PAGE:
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Why Karnataka’s New Government Has A Job On Its Hands Despite 8.5% Growth

Prachi Salve,
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Mumbai: Karnataka is grappling with income inequality, an agrarian crisis and child malnutrition even though its economy grew at 8.5%–second-highest among 10 states and union territories in 2017–to a gross domestic product of Rs 9.5 lakh crore ($141 billion) in 2017-18, according to the latest economic survey.

 

The 2018-19 budget for the state is Rs 2.09 lakh crore ($31 billion), which is 12% more than the budget estimate of Rs 1.86 lakh crore for 2017-18. There has been an increase in the state’s revenue as well. Karnataka’s tax revenue for 2018-19, including goods and services tax (GT) compensation, is estimated to be Rs 1.03 lakh crore ($15 billion), an increase of 13% over the revised estimate for 2017-18.

 

The economic survey 2017-18 highlights Karnataka’s progress on the per capita income front too. With a per capita income of Rs 142,267 per annum, Karnataka’s citizens are India’s 10th richest, behind Delhi, Haryana, Maharashtra, and Kerala in 2015-16 according to national accounts.

 

This prosperity, however, has not led to equal distribution of wealth, robust agriculture or good access to public health systems.

 

Bengaluru city earns five times as much as poorest district, Kalaburagi

 

Income disparity is high in the state. Bengaluru urban is the richest pocket with a per capita income of Rs 320,346 per annum. Kalaburagi in the north is the poorest, with a per capita income of Rs 65,493 per annum, almost one-fifth that of the state’s capital city.

 

Source: Karnataka Economic Survey 2017-18; Figures in Rs

 

In primary education (grades I to V), Yadgir in northeast Karnataka suffers a dropout rate–calculated by subtracting the sum of promotion and repetition from 100 in every grade–of 12.3%. In Bengaluru Urban, this rate is 2.9%. Yadgir’s average primary dropout rate exceeds Mizoram’s (10.1%), according to the District Information System on Education (DISE) 2015-16.

 

Source: District Information System on Education 2015-16; Figures in %

 

This inequality is evident in health indicators as well. For example, in Dakshin Kannada, nearly 92% households reported improved sanitation in 2015-16. But in Yadgir, this rate stood at 18.1%, according to National Family Health Survey 2015-16.

 

Source: National Family Health Survey, 2015-16

 

Similarly, the percentage of institutional deliveries varied across districts. The district of Ramanagara (50 km from Bengaluru) reported 99.3% institutional deliveries, the same as neighbouring Tamil Nadu. But Raichur in northeast Karnataka reported only 79.7%, the same as Tripura.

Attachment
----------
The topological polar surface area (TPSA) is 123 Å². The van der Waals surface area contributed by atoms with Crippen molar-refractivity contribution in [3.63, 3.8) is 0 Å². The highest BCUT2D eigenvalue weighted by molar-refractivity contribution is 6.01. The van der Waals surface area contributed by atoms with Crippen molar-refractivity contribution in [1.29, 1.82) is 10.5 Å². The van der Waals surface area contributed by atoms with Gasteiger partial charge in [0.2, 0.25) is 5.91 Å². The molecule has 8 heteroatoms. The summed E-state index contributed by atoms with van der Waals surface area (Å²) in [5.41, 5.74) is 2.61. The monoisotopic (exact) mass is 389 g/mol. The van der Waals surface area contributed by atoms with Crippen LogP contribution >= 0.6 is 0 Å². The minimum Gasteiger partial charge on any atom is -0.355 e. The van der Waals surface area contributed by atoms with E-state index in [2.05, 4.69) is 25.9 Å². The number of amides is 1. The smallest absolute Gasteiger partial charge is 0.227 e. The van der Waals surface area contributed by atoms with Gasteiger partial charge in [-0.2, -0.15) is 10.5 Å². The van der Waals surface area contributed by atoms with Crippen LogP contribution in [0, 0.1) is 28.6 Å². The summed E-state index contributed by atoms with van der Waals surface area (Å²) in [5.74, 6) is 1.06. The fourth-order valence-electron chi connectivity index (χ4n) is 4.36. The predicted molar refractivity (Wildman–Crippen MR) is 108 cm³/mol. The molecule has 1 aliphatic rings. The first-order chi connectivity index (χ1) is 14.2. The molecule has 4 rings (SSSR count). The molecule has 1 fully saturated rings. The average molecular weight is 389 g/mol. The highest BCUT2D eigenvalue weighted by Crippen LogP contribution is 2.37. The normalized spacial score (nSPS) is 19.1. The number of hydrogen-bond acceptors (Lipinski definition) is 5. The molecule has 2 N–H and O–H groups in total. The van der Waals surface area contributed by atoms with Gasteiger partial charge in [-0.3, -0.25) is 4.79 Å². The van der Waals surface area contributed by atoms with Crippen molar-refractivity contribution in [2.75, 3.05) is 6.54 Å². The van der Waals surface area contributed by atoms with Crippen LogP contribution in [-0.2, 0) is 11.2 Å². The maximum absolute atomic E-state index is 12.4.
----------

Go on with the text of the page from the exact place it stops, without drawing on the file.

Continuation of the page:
Source: National Family Health Survey, 2015-16

 

Struck by repeated droughts, agriculture suffers  

 

Agriculture declined marginally as a component of the state’s GDP, going from 11.5% to 11.1%, according to the economic survey 2017-18. The growth rate of agriculture declined to 4.9% in 2017-18 from 5.7% in 2016-17. This was on account of the decline in the area producing tur (pigeon peas) and paddy to 300,000 hectares and 200,000 hectares, respectively.

 

Drought continues to be a problem in the state. In 2016, 160 of Karnataka’s 176 taluks were declared drought-hit during the rabi (winter crop) season, according to a 2016 Karnataka State Disaster Management Monitoring Centre (KSNDMC) document. This was after 139 taluks had dealt with a drought situation during kharif (monsoon crop) season.

 

In the 15 years from 2001 to 2015, Karnataka escaped drought only in three–2005, 2007 and 2010–as per a 2017 KSNDMC drought vulnerability assessment report. In 2017-18, the average rainfall during April was 22 mm as against a normal of 35 mm, a deficit of 37%.  

 

Adding to this, only 31% of the state’s cultivated area is irrigated. This compares poorly with neighbouring Tamil Nadu (56.5%) and post bifurcation Andhra Pradesh (50.5%) in 2015-16.

 

In 2016, Karnataka recorded the second-highest number of farmer suicides–1,212, behind only Maharashtra (2,550)–as IndiaSpend reported on March 21, 2018. One of the main reasons for suicides is indebtedness due to bad crops as a result of drought according to this report in Hindu.

 

Higher infant mortality, malnutrition than in Kerala, Maharashtra

 

 The state has a maternal mortality ratio of 133 deaths per 100,000 live births, and fares worse than Kerala (61) and Maharashtra (68), but is performing better than the national average (167), according to this report by the National Health Profile 2017.

 

With an infant mortality rate (IMR) of 28 deaths per 1,000 live births, lower than the national average (41), Karnataka is behind Kerala (6) and competing with its neighbour Maharashtra (24) in 2015-16, according to the NFHS-4.

 

35.2% children under five years of age were underweight in the state in 2015-16– almost equal to the national average (35.7%)–1 percentage point above Maharashtra (36%) and behind Kerala (16%)–and down 2 percentage points from 37.6% in 2005-06.

 

Among the three states, Karnataka has the highest stunting rate (36.2%), low height-for-age, 1.8 percentage points more than Maharashtra (34.4%) and 16.5 percentage points more than Kerala (19.7%), according to NFHS-4. The state has reduced stunting by 7 percentage points from 2005-06 (43.7%).

 

(Salve is an analyst with IndiaSpend.)

 

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